The First Step in Becoming a ‘Prudent Yield Hog’

Don’t underestimate pig smarts…

Purdue University’s Dr. Candace Croney once taught pigs to play video games. And the University of Bristol’s Dr. Michael Mendl showed that pigs can deceive one another.

In short, pigs aren’t as dumb as you might first believe… They can think and learn.

The humble pig even found praise in the world of finance many years ago. Legendary fund manager George Soros famously said, “It takes courage to be a pig.”

With that in mind, over the next two days, I’d like to teach you to be just like a pig. More specifically, I’ll cover how to become a “prudent yield hog.”

The reason is simple…

Educated hogs can chase high yields without being reckless.

This is darn important in today’s market… Nearly everyone is on the hunt for yield. And yet, with interest rates near all-time lows, it’s hard to find high yields with low risk these days.

For example, U.S. Treasury bonds are often considered one of the safest investments you can make. The U.S. government has never defaulted, so your money is in good hands.

Today, though, the yields on U.S. Treasury bonds just aren’t that attractive… The 10-year U.S. Treasury note, for example, yields about 1.5% right now. That’s better than this time last year when it was below 1%… But it’s still not going to grab your attention.

It’s a similar story in stocks…

You can see what I mean by looking at the SPDR S&P 500 Fund (SPY)… It’s a broad market exchange-traded fund (“ETF”) that tracks the benchmark S&P 500 Index.

The dividend yield on SPY is 1.2% today. That excites nobody.

Of course, many individual stocks offer much higher yields. In fact, you can almost always find some stocks with yields of more than 10%. But those are often “sucker yields”…

That’s because yields are expectations of future returns. And if investors were confident that the company could maintain the dividend, they would act… Buyers would bid the company’s share price up to the point when the yield would no longer stand out.

We can see this play out in real life… A portfolio holding the 20 highest-yielding stocks in the Russell 3000 Index yields 11.8% today. That’s enticing, but it’s best left for suckers…

You see, naïve yield hogs assume the market is wrong. They think investors have incorrectly pushed these stocks down, driving their yields up. (Remember, dividend yield is a ratio that shows how much a company pays in annual dividends relative to its stock price… So if the company’s stock price rises, its dividend yield will drop – and vice versa.)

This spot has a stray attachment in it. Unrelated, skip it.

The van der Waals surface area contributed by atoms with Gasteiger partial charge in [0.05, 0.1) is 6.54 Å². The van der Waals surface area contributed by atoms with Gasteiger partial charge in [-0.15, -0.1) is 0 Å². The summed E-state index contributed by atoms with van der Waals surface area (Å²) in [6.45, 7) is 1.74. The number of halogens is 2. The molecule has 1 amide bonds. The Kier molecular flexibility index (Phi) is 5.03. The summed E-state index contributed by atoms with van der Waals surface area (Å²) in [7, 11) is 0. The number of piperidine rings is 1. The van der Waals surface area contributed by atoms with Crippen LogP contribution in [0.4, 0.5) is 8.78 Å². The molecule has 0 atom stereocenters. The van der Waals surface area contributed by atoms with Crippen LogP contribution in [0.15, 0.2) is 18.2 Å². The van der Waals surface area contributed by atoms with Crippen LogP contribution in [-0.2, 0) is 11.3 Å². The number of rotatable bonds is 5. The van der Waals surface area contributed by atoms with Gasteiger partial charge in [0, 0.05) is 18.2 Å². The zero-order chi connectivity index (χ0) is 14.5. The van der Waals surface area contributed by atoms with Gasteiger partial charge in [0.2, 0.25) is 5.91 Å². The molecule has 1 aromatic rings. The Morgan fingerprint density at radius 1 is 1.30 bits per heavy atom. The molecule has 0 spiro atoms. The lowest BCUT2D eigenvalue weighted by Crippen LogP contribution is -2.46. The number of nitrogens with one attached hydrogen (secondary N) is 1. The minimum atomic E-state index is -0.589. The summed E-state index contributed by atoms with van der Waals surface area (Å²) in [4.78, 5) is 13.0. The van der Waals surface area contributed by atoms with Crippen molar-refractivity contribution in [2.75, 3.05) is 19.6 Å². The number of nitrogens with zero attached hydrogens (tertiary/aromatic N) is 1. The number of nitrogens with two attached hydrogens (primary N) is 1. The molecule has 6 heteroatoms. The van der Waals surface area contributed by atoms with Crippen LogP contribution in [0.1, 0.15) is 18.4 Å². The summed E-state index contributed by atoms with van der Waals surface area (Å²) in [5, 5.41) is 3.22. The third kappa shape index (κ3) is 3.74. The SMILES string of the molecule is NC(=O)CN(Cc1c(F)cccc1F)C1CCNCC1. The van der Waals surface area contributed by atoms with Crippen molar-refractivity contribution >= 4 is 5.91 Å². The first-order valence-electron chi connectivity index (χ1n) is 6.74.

As a result, naïve yield hogs will chase this basket of the highest-yielding stocks. That’s not a move that a prudent yield hog should make, though…

I simulated a portfolio built this way. Over the past 10 years, this portfolio’s annual total return would’ve averaged only 4.3%. That’s far lower than the initially expected 11.8% yield.

This discrepancy happens because many of these stocks’ expected dividends never materialize… And many of the stocks fall. They don’t live up to the expectations of future returns.

If you want to become a prudent yield hog, you could make a much better choice…

You could buy shares of the iShares Select Dividend Fund (DVY). It yields 3.2% today.

That 3.2% yield might not seem like much at first glance. But this ETF would’ve outperformed the basket of the highest-yielding stocks in a big way… In my simulation, the average annual 10-year rate of return on DVY was 12.2%.

You see, DVY uses simple, backward-looking criteria (over the past five years). It considers dividend consistency and dividend growth.

It requires that earnings are high enough to more than cover a company’s dividend payments. And it also requires “non-negative trailing 12 month earnings per share.”

In other words, DVY shows us that basic security analysis can help investors reach for more yield in a safer way… You don’t need to chase the basket of the highest-yielding stocks like the rest of the suckers.

The ETF would’ve easily earned more than the advertised 3.2%. Dividend payments among the companies within it often increase, and many of their shares produce capital gains as well.

This type of history-based analysis is common among thoughtful yield seekers. It’s the first step in becoming a prudent yield hog… Avoid the riskiest situations by eliminating the extremely high yields from the start.

Tomorrow, I’ll show you how we can take this idea a step further. We’ll use it to take on some of the brightest minds on Wall Street.

Good investing,

Marc Gerstein

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